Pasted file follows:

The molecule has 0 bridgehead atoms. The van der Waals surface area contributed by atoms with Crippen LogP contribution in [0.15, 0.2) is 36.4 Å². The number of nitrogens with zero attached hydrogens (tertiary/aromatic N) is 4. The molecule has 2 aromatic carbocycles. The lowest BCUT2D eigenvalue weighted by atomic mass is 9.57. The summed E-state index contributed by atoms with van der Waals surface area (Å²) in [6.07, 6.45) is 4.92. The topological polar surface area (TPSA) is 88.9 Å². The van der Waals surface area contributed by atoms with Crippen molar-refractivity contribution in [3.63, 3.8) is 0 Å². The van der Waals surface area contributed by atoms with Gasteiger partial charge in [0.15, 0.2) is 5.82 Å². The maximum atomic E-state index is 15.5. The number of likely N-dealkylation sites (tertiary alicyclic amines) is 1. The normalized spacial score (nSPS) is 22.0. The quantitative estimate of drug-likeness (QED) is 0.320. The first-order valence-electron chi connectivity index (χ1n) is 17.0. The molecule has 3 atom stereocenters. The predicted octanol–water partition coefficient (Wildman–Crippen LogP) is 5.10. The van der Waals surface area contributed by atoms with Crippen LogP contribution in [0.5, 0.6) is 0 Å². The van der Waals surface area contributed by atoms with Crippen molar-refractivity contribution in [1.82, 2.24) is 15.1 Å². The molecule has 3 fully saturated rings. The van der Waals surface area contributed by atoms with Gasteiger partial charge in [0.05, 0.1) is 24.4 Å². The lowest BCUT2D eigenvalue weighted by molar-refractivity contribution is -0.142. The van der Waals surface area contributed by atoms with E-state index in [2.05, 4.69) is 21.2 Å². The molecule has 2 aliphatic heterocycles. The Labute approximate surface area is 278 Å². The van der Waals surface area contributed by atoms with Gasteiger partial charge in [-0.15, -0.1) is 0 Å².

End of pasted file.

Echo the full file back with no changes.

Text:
The molecule has 0 bridgehead atoms. The van der Waals surface area contributed by atoms with Crippen LogP contribution in [0.15, 0.2) is 36.4 Å². The number of nitrogens with zero attached hydrogens (tertiary/aromatic N) is 4. The molecule has 2 aromatic carbocycles. The lowest BCUT2D eigenvalue weighted by atomic mass is 9.57. The summed E-state index contributed by atoms with van der Waals surface area (Å²) in [6.07, 6.45) is 4.92. The topological polar surface area (TPSA) is 88.9 Å². The van der Waals surface area contributed by atoms with Crippen molar-refractivity contribution in [3.63, 3.8) is 0 Å². The van der Waals surface area contributed by atoms with Gasteiger partial charge in [0.15, 0.2) is 5.82 Å². The maximum atomic E-state index is 15.5. The number of likely N-dealkylation sites (tertiary alicyclic amines) is 1. The normalized spacial score (nSPS) is 22.0. The quantitative estimate of drug-likeness (QED) is 0.320. The first-order valence-electron chi connectivity index (χ1n) is 17.0. The molecule has 3 atom stereocenters. The predicted octanol–water partition coefficient (Wildman–Crippen LogP) is 5.10. The van der Waals surface area contributed by atoms with Crippen LogP contribution in [0.5, 0.6) is 0 Å². The van der Waals surface area contributed by atoms with Crippen molar-refractivity contribution in [1.82, 2.24) is 15.1 Å². The molecule has 3 fully saturated rings. The van der Waals surface area contributed by atoms with Gasteiger partial charge in [0.05, 0.1) is 24.4 Å². The lowest BCUT2D eigenvalue weighted by molar-refractivity contribution is -0.142. The van der Waals surface area contributed by atoms with E-state index in [2.05, 4.69) is 21.2 Å². The molecule has 2 aliphatic heterocycles. The Labute approximate surface area is 278 Å². The van der Waals surface area contributed by atoms with Gasteiger partial charge in [-0.15, -0.1) is 0 Å².